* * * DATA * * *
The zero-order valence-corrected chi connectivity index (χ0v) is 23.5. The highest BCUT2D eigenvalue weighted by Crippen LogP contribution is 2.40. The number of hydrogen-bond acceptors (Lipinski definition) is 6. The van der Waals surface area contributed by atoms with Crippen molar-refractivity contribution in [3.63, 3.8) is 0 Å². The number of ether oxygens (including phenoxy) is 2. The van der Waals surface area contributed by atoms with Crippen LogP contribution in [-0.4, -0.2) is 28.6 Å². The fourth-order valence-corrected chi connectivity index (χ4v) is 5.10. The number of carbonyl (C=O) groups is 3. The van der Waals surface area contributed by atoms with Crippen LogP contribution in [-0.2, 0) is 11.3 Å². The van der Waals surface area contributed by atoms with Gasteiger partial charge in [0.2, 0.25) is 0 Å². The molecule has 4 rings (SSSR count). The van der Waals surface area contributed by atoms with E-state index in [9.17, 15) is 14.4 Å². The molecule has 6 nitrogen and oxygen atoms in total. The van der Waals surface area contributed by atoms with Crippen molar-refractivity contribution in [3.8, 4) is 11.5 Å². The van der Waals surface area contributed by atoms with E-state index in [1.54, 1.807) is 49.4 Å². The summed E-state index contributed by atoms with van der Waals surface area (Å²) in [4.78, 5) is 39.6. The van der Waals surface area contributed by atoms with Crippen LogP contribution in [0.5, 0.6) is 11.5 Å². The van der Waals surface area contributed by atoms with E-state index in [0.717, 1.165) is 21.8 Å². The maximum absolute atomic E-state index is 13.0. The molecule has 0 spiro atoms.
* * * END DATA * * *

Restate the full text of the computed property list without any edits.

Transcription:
The zero-order valence-corrected chi connectivity index (χ0v) is 23.5. The highest BCUT2D eigenvalue weighted by Crippen LogP contribution is 2.40. The number of hydrogen-bond acceptors (Lipinski definition) is 6. The van der Waals surface area contributed by atoms with Crippen molar-refractivity contribution in [3.63, 3.8) is 0 Å². The number of ether oxygens (including phenoxy) is 2. The van der Waals surface area contributed by atoms with Crippen LogP contribution in [-0.4, -0.2) is 28.6 Å². The fourth-order valence-corrected chi connectivity index (χ4v) is 5.10. The number of carbonyl (C=O) groups is 3. The van der Waals surface area contributed by atoms with Crippen LogP contribution in [-0.2, 0) is 11.3 Å². The van der Waals surface area contributed by atoms with Gasteiger partial charge in [0.2, 0.25) is 0 Å². The molecule has 4 rings (SSSR count). The van der Waals surface area contributed by atoms with E-state index in [9.17, 15) is 14.4 Å². The molecule has 6 nitrogen and oxygen atoms in total. The van der Waals surface area contributed by atoms with Crippen molar-refractivity contribution in [3.8, 4) is 11.5 Å². The van der Waals surface area contributed by atoms with E-state index in [1.54, 1.807) is 49.4 Å². The summed E-state index contributed by atoms with van der Waals surface area (Å²) in [4.78, 5) is 39.6. The van der Waals surface area contributed by atoms with Crippen LogP contribution in [0.5, 0.6) is 11.5 Å². The van der Waals surface area contributed by atoms with E-state index in [0.717, 1.165) is 21.8 Å². The maximum absolute atomic E-state index is 13.0. The molecule has 0 spiro atoms.